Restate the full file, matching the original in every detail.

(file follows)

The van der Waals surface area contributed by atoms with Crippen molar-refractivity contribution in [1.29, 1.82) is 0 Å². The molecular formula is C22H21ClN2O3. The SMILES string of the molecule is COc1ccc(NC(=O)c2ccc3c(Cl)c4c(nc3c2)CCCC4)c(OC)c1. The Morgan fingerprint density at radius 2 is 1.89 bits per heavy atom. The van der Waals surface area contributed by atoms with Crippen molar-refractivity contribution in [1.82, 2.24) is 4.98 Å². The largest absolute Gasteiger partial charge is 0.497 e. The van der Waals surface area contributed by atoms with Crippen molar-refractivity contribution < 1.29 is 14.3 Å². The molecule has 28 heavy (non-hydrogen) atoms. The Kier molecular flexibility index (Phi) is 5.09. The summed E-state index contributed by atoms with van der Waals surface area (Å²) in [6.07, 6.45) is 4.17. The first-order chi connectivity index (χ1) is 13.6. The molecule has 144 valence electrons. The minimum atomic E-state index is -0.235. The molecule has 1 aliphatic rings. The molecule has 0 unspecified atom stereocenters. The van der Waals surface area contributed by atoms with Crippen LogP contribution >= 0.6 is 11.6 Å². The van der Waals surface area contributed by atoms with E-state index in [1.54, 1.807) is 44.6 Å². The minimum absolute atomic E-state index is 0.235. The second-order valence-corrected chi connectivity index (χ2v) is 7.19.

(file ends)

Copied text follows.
The van der Waals surface area contributed by atoms with Crippen molar-refractivity contribution in [1.29, 1.82) is 0 Å². The molecular formula is C22H21ClN2O3. The SMILES string of the molecule is COc1ccc(NC(=O)c2ccc3c(Cl)c4c(nc3c2)CCCC4)c(OC)c1. The Morgan fingerprint density at radius 2 is 1.89 bits per heavy atom. The van der Waals surface area contributed by atoms with Crippen molar-refractivity contribution in [1.82, 2.24) is 4.98 Å². The largest absolute Gasteiger partial charge is 0.497 e. The van der Waals surface area contributed by atoms with Crippen molar-refractivity contribution < 1.29 is 14.3 Å². The molecule has 28 heavy (non-hydrogen) atoms. The Kier molecular flexibility index (Phi) is 5.09. The summed E-state index contributed by atoms with van der Waals surface area (Å²) in [6.07, 6.45) is 4.17. The first-order chi connectivity index (χ1) is 13.6. The molecule has 144 valence electrons. The minimum atomic E-state index is -0.235. The molecule has 1 aliphatic rings. The molecule has 0 unspecified atom stereocenters. The van der Waals surface area contributed by atoms with Crippen LogP contribution >= 0.6 is 11.6 Å². The van der Waals surface area contributed by atoms with E-state index in [1.54, 1.807) is 44.6 Å². The minimum absolute atomic E-state index is 0.235. The second-order valence-corrected chi connectivity index (χ2v) is 7.19.